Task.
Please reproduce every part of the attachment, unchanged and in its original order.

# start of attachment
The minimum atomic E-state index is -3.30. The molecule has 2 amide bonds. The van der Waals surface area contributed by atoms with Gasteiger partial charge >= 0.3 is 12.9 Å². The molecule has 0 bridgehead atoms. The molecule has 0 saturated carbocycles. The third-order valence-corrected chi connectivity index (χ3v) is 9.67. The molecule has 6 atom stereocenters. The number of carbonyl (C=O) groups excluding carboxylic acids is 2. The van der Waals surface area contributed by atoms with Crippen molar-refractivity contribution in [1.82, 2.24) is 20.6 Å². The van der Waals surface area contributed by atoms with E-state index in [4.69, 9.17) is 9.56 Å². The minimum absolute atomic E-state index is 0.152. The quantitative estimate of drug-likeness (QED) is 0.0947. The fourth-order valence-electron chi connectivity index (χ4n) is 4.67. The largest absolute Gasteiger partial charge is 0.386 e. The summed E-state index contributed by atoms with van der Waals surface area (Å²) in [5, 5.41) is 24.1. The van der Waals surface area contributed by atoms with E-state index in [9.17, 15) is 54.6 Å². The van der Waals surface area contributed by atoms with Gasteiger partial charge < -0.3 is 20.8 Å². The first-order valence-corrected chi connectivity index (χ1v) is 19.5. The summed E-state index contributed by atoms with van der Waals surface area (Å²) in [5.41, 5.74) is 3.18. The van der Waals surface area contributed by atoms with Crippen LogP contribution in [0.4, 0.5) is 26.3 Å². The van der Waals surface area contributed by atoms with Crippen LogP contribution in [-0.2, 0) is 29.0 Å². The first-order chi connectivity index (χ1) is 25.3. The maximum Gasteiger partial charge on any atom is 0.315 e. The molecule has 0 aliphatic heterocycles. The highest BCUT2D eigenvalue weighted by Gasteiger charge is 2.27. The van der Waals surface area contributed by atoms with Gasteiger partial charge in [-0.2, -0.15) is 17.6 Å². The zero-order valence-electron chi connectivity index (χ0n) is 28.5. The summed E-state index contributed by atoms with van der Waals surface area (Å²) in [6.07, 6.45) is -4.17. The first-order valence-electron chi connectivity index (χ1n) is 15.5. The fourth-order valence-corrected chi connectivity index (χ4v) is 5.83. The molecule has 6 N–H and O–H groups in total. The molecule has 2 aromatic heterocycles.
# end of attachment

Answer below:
The minimum atomic E-state index is -3.30. The molecule has 2 amide bonds. The van der Waals surface area contributed by atoms with Gasteiger partial charge >= 0.3 is 12.9 Å². The molecule has 0 bridgehead atoms. The molecule has 0 saturated carbocycles. The third-order valence-corrected chi connectivity index (χ3v) is 9.67. The molecule has 6 atom stereocenters. The number of carbonyl (C=O) groups excluding carboxylic acids is 2. The van der Waals surface area contributed by atoms with Crippen molar-refractivity contribution in [1.82, 2.24) is 20.6 Å². The van der Waals surface area contributed by atoms with E-state index in [4.69, 9.17) is 9.56 Å². The minimum absolute atomic E-state index is 0.152. The quantitative estimate of drug-likeness (QED) is 0.0947. The fourth-order valence-electron chi connectivity index (χ4n) is 4.67. The largest absolute Gasteiger partial charge is 0.386 e. The summed E-state index contributed by atoms with van der Waals surface area (Å²) in [5, 5.41) is 24.1. The van der Waals surface area contributed by atoms with E-state index in [9.17, 15) is 54.6 Å². The van der Waals surface area contributed by atoms with Gasteiger partial charge < -0.3 is 20.8 Å². The first-order valence-corrected chi connectivity index (χ1v) is 19.5. The summed E-state index contributed by atoms with van der Waals surface area (Å²) in [5.41, 5.74) is 3.18. The van der Waals surface area contributed by atoms with Crippen LogP contribution in [0.4, 0.5) is 26.3 Å². The van der Waals surface area contributed by atoms with Crippen LogP contribution in [-0.2, 0) is 29.0 Å². The first-order chi connectivity index (χ1) is 25.3. The maximum Gasteiger partial charge on any atom is 0.315 e. The molecule has 0 aliphatic heterocycles. The highest BCUT2D eigenvalue weighted by Gasteiger charge is 2.27. The van der Waals surface area contributed by atoms with Gasteiger partial charge in [-0.2, -0.15) is 17.6 Å². The zero-order valence-electron chi connectivity index (χ0n) is 28.5. The summed E-state index contributed by atoms with van der Waals surface area (Å²) in [6.07, 6.45) is -4.17. The first-order valence-electron chi connectivity index (χ1n) is 15.5. The fourth-order valence-corrected chi connectivity index (χ4v) is 5.83. The molecule has 6 N–H and O–H groups in total. The molecule has 2 aromatic heterocycles.